Jake: DT Da’Ron Payne, Alabama
Run stuffing defensive tackle who dominated inside at the college level. Payne is powerful, quick, and aggressive in the right way. He doesn’t excel is pass rush but he has the speed of the ball and the quick swim to make some plays in the area. He will be a steady pro in league full of team’s a needing strong interior presence.
Joe: QB Sam Darnold, USC (Joe’s No. 3 QB)
Sam Darnold has the ability to be a franchise quarterback. He can make the amazing pinpoint throws in the pocket or when fleeing away from pressure.
Jake: WR Courtland Sutton, SMU
Sutton has the size (6’4, 215) and speed combo that can project to a number one type in the NFL. He is raw in his running ability and needs to work on his hip level, but the physical tools can’t be ignored and he produced well at the college level.
Joe: WR Calvin Ridley, Alabama (Joe’s No. 2 WR)
Calvin Ridley is just a smooth route runner. Ridley is able to separate from the coverage using his athleticism and intricate route running nuances.
Jake: RB Derrius Guice, LSU
Guice is going to be a really good NFL running back. He is explosive in his attacking the line of scrimmage and runs with power that is unique to him in this class. He is always using low pad level and a solid feel for one-cut movements between the tackles.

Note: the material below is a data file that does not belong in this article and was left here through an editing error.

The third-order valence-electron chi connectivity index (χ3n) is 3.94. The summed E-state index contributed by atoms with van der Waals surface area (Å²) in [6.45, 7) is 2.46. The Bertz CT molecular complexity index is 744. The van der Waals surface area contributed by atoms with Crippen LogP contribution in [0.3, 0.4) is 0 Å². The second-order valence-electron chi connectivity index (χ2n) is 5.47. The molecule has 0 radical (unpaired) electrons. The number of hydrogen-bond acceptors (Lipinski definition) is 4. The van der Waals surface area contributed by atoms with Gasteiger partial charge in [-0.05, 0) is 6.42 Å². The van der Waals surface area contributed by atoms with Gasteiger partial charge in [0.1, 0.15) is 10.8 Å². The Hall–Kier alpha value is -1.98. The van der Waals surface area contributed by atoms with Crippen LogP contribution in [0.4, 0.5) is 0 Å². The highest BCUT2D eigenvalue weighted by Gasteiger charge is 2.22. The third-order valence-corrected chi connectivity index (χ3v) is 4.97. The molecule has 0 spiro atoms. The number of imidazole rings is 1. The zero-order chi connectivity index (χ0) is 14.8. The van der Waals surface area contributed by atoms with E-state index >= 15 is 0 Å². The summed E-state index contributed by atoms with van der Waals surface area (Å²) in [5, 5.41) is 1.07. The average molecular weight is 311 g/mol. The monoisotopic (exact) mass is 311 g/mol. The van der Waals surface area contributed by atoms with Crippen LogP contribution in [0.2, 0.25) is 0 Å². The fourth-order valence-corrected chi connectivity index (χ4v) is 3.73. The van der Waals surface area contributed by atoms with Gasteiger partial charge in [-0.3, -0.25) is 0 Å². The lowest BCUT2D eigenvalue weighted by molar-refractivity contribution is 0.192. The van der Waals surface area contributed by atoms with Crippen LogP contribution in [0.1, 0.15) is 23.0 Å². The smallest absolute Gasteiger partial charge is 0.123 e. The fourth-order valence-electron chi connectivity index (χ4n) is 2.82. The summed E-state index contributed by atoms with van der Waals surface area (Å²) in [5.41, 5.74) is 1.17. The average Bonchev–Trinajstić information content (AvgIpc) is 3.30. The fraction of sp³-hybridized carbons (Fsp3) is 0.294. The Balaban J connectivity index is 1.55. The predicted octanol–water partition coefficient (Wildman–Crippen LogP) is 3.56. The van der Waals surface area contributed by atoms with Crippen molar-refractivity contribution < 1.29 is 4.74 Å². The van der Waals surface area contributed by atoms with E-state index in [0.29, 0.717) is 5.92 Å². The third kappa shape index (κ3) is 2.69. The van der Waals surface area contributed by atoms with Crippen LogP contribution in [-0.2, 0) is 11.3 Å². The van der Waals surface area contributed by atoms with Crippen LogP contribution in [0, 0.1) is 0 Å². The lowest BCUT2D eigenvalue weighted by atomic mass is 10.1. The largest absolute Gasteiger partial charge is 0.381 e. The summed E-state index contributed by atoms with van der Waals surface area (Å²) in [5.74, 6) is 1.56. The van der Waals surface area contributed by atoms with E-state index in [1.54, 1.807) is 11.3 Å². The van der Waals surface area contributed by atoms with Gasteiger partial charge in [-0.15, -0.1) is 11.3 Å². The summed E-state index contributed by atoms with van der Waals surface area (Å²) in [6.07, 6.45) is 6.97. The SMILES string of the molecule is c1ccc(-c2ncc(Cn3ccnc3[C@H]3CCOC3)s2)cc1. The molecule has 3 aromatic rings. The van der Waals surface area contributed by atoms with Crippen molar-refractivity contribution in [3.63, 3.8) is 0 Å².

Joe: IDL Maurice Hurst, Michigan (Joe’s No. 3 IDL)
Maurice Hurst is one of the most explosive interior defensive linemen in the draft. Hopefully, his medical concern will come out clean and he will not be negatively affected by it.
Jake: DE Harold Landry, Boston College
Landry is slightly undersized for the position but he makes up for it with elite athleticism. Can play in a two-point stance or with his hand in the dirt. One of the best speed to power players in this class, Landry’s ability to bend and get home will make an NFL team happy. Plays the pass best, but holds his own against the run.
Joe: WR Courtland Sutton, SMU (Joe’s No. 1 WR)
Courtland Sutton is a huge receiver, but with really impressive athleticism. He is able to gain separation from the coverage at his size and is a huge mismatch in the red zone.
Jake: DT Vita Vea, Washington
The best interior defensive lineman in this class. Vea is a massive human who plays with the speed of a player nearly 50lbs lighter than himself. Can take on double teams with his power, and has the lateral range to handle a two gap scheme. Can activate the hips for an interior bull rush on opposing passers.
Joe: RB Ronald Jones II, USC (Joe’s No. 3 RB)
Ronald Jones is probably my favorite running back to watch. He is so explosive with breakaway speed to turn any run into a touchdown.
Jake: S/CB Minkah Fitzpatrick, Alabama
I’m slightly lower on Minkah than most. He is a special player who produced well at Alabama, but he didn’t test as well athletically as most hoped, and he is limited in his experience at the most important positions teams will need him to play. Fitzpatrick probably ends up at safety where his range is best used, but he has said he is most comfortable as a slot corner. A quality football player who might just end up a tweener for where his value is best used.